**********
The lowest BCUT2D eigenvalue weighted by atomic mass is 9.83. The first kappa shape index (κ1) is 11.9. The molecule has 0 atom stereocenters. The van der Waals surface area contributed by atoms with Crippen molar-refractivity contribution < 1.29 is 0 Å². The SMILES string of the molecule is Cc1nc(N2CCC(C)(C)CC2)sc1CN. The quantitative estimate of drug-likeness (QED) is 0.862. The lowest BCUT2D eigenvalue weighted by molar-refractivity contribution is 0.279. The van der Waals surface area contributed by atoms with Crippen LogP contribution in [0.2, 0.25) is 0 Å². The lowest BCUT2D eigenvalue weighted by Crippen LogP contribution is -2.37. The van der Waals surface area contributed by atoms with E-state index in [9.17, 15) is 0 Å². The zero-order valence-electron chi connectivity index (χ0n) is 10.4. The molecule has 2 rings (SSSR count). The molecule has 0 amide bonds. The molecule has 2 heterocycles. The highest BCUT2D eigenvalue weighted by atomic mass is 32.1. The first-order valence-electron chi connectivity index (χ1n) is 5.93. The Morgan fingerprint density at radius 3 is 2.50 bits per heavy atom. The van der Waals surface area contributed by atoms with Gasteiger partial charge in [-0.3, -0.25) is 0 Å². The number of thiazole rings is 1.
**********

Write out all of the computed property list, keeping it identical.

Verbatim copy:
The lowest BCUT2D eigenvalue weighted by atomic mass is 9.83. The first kappa shape index (κ1) is 11.9. The molecule has 0 atom stereocenters. The van der Waals surface area contributed by atoms with Crippen molar-refractivity contribution < 1.29 is 0 Å². The SMILES string of the molecule is Cc1nc(N2CCC(C)(C)CC2)sc1CN. The quantitative estimate of drug-likeness (QED) is 0.862. The lowest BCUT2D eigenvalue weighted by molar-refractivity contribution is 0.279. The van der Waals surface area contributed by atoms with Crippen LogP contribution in [0.2, 0.25) is 0 Å². The lowest BCUT2D eigenvalue weighted by Crippen LogP contribution is -2.37. The van der Waals surface area contributed by atoms with E-state index in [9.17, 15) is 0 Å². The zero-order valence-electron chi connectivity index (χ0n) is 10.4. The molecule has 2 rings (SSSR count). The molecule has 0 amide bonds. The molecule has 2 heterocycles. The highest BCUT2D eigenvalue weighted by atomic mass is 32.1. The first-order valence-electron chi connectivity index (χ1n) is 5.93. The Morgan fingerprint density at radius 3 is 2.50 bits per heavy atom. The van der Waals surface area contributed by atoms with Gasteiger partial charge in [-0.3, -0.25) is 0 Å². The number of thiazole rings is 1.